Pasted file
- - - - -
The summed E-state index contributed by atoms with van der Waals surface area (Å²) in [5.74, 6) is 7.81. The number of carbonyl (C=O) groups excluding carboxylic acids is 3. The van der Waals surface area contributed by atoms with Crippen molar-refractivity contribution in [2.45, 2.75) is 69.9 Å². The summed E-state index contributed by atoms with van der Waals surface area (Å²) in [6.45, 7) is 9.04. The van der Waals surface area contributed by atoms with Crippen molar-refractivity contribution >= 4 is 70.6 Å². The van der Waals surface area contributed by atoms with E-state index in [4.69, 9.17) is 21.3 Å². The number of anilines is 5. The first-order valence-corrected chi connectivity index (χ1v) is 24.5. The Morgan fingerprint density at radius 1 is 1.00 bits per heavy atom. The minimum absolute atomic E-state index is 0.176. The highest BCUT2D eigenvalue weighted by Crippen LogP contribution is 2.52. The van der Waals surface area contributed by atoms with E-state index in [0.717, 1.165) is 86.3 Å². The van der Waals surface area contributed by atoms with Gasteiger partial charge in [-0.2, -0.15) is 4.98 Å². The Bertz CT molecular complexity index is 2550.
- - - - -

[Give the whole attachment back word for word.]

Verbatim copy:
The summed E-state index contributed by atoms with van der Waals surface area (Å²) in [5.74, 6) is 7.81. The number of carbonyl (C=O) groups excluding carboxylic acids is 3. The van der Waals surface area contributed by atoms with Crippen molar-refractivity contribution in [2.45, 2.75) is 69.9 Å². The summed E-state index contributed by atoms with van der Waals surface area (Å²) in [6.45, 7) is 9.04. The van der Waals surface area contributed by atoms with Crippen molar-refractivity contribution >= 4 is 70.6 Å². The van der Waals surface area contributed by atoms with E-state index in [4.69, 9.17) is 21.3 Å². The number of anilines is 5. The first-order valence-corrected chi connectivity index (χ1v) is 24.5. The Morgan fingerprint density at radius 1 is 1.00 bits per heavy atom. The minimum absolute atomic E-state index is 0.176. The highest BCUT2D eigenvalue weighted by Crippen LogP contribution is 2.52. The van der Waals surface area contributed by atoms with E-state index in [0.717, 1.165) is 86.3 Å². The van der Waals surface area contributed by atoms with Gasteiger partial charge in [-0.2, -0.15) is 4.98 Å². The Bertz CT molecular complexity index is 2550.